The wine community in Nevada is growing, and the different wineries work together to help each other succeed. The Lokens would love to see the industry grow even more. It’s a major tourism draw to the area. Gretchen says their guests fall into three categories:
- One third are people visiting Las Vegas who want a change of scenery for a day and to taste some award-winning wine.
- One third are Las Vegas residents who are entertaining out of town guests who bring them to the country for some wine tasting and a day away from the big city.
- The remaining third is a combination of Pahrump residents and visitors to Pahrump who come to participate in some of the other attractions such as Front Sight, Spring Mountain Racetrack, or Death Valley.
Vineyards use one-tenth of the water that other crops, such as alfalfa, do which is one of the primary appeals for desert farmers. Grapes grown in Nevada must be shielded from the hot sun which is different from other regions who manipulate the leaves to expose the grapes. Harvesting usually starts earlier in the drier, hotter country. The buds begin appearing in March, and the harvesting usually starts the last week of July.
Wasting no time on their renovation plans, the Lokens have already made some major improvements. Four major changes they’ve done to the winery since purchasing it include:
- Adding more grapevines to the property with plans to use them in production
- Doubling the size of the restaurant
- Adding a small private dining room
- Doubling the size of the tasting room
With these steps completed, additional renovations are underway.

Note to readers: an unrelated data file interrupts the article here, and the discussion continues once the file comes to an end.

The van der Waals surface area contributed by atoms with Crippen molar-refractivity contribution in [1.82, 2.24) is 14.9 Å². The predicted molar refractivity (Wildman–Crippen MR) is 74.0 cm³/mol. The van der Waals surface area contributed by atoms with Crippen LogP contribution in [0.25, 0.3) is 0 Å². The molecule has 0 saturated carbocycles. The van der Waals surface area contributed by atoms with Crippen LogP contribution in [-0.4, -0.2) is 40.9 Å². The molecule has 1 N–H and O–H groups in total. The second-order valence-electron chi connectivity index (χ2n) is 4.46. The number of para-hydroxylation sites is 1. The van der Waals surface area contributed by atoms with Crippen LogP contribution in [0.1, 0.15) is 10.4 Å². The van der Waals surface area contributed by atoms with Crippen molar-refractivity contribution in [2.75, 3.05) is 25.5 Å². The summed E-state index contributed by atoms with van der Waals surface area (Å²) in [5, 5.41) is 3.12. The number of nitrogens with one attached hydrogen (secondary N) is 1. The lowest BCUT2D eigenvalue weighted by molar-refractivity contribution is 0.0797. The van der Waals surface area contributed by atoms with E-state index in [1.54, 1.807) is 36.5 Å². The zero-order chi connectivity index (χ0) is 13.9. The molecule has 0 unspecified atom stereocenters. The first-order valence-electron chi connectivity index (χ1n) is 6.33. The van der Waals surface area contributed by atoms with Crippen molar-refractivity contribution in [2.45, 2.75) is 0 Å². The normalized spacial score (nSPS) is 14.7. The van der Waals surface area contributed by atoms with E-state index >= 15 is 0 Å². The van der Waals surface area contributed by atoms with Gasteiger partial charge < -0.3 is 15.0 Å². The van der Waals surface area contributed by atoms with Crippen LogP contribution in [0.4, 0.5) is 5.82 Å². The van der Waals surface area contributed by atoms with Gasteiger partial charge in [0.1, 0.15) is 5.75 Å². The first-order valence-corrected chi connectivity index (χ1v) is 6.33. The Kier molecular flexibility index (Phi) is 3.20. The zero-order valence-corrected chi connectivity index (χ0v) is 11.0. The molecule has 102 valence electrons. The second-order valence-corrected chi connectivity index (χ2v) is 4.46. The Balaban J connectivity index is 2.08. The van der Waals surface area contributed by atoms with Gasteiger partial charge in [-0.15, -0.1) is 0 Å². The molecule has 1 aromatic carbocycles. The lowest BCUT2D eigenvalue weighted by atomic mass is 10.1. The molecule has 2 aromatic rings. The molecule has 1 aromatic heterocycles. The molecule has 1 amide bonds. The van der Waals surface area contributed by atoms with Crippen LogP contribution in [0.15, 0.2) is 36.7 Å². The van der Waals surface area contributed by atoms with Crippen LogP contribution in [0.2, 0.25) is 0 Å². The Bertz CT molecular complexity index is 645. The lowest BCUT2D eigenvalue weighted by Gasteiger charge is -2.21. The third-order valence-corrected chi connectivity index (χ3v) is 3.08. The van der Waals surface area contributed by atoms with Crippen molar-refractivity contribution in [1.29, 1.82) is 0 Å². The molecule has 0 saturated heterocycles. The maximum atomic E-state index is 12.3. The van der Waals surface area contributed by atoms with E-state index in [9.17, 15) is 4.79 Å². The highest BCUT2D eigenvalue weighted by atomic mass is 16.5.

The Expansion Plans
The Lokens are expanding the production and storage area by four-fold. They have been producing 10,000 cases of wine per year, and after the remodeling project is complete, they’ll have the capability to produce 40,000 per year. Bill is the architect and designer of the expansion project.
The majority of the new structure being added to the existing building is for storage and production. The capacity for storage will go from 150 barrels to 400. The designated production area will more than double, allowing them to keep up with the increased plantings of Nevada grapes.
They hope to have the rough completion done by the end of the year 2017. The full completion will be in the spring of 2018. Future outdoor construction plans include a wedding pavilion, a bar-b-que and bar, and a remodeled stage suitable for music and entertainment. They also purchased another 10 acres contiguous with the current property. Plans for this land have not yet been finalized.
They’ve developed relationships with Sundance Helicopters as well as Presidential and Earth Limousine companies to bring tourists up from Las Vegas. This winery has been voted Best Winery and Best Restaurant in rural Nevada by Nevada Magazine for 2015, 2016, and 2017. So far, they’ve won over 450 national awards since 2004. These awards are displayed in their den across from the tasting room.
The Lokens invite you to come to Pahrump Valley Winery, take a tour, do some wine tasting, enjoy a glass in front of the fireplace in their den, and then make your way to the eloquent Symphony’s dining room for a five-star dinner.